Drones Sought for Landfill Surveying


Ada County, Idaho is applying to use a small commercial drone to collect valuable geographical data, starting with the region’s landfill. (AP Photo/Noah Berger)

Drone for Landfill Surveying - WIH Resource Group

Using drones in military, law enforcement and agriculture has become the new normal in daily life even in the relatively short period unmanned aircrafts have become available to the public.

Now a county in southwestern Idaho says drones belong in the trash.

Ada County officials have recently submitted an application to the Federal Aviation Administration to use a small commercial drone to collect valuable geographical data, starting with the region’s landfill.

Currently, the county spends hundreds of thousands of dollars each year to fly manned aircraft just to gather information about land use, said Stephen O’Meara, Ada’s information technology director.

For example, the county can only afford to take aerial photos of the 2,700-acre landfill once a year because manned-aircraft can cost as much as $700 an hour to rent.

But at the same time, the county is under pressure to keep an eye on the region’s landfill considering it collected 440,000 tons of waste from four cities and four separate local government agencies in 2014.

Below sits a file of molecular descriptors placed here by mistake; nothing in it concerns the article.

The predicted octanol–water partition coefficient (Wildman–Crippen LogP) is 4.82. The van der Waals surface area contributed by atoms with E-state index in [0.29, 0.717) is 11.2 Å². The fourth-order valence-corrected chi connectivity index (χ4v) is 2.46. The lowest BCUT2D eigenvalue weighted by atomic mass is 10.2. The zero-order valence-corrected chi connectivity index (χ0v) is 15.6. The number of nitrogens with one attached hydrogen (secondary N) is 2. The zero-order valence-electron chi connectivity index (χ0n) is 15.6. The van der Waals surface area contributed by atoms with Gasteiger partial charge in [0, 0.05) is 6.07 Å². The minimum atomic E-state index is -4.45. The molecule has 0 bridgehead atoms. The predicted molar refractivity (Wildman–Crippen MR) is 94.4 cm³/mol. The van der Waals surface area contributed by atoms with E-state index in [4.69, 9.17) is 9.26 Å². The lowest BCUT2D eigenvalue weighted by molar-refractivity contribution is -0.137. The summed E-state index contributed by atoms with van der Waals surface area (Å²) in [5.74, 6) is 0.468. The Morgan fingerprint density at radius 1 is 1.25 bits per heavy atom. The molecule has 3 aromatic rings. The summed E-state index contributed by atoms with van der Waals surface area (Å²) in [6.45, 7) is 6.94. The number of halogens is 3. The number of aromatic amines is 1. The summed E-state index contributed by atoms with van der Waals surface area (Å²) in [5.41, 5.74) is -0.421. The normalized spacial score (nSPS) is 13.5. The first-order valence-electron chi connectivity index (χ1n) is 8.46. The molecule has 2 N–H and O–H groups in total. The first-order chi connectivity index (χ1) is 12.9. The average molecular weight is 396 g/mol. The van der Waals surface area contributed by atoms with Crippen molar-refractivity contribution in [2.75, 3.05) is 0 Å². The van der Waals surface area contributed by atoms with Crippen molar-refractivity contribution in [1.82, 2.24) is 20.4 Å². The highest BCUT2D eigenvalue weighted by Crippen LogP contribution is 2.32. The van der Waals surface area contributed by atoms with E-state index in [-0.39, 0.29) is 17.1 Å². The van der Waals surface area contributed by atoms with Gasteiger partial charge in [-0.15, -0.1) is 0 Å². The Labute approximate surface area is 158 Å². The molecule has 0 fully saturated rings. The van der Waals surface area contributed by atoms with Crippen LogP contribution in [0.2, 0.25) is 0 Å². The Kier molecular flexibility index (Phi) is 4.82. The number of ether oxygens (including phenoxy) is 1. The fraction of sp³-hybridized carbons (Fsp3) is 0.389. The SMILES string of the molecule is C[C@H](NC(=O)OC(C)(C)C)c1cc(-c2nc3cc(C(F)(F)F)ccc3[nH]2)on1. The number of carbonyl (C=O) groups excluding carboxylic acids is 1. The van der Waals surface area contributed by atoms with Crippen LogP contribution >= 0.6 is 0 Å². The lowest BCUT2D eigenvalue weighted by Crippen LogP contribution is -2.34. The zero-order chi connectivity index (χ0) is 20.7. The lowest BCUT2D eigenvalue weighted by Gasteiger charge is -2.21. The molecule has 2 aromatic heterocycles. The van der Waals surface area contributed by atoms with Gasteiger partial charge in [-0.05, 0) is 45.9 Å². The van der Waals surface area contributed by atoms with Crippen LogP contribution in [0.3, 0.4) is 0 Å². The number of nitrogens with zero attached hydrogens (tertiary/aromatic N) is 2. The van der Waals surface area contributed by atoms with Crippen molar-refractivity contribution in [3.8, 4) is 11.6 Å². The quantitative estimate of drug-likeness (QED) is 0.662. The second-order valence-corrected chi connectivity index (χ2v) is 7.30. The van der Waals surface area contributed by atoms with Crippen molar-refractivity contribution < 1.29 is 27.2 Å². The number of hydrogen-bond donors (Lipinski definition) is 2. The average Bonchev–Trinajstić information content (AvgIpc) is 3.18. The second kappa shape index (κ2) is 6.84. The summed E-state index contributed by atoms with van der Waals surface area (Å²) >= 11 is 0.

O’Meara said using a drone could provide an easy way to learn how quickly the area is expanding not only in sprawl but also in height.

“We have high hopes,” O’Meara said. “We feel this could be very beneficial that does not cost a lot of money to the taxpayer.”

According to the FAA, it’ll take 60 to 90 days to process the county’s application barring any delays stemming from legal questions and agency response.

Larry Maneely, the county’s chief of staff, said the county will post online when and where the drone flies to help prevent fears from those who may distrust governmental agencies using drones.

 “Nothing will happen in secret,” he said. “These things have to fly below 400 feet so they will be in eyesight and every flight has to be pre-approved.”

Overtime, Maneely and O’Meara would like to see drone use help collect data to pinpoint spraying pesticides to kill mosquitoes and invasive weeds.

O’Meara added that he doesn’t know of any other similar drone efforts in other Idaho counties or cities. Instead, drone use in Idaho has been much more traditional.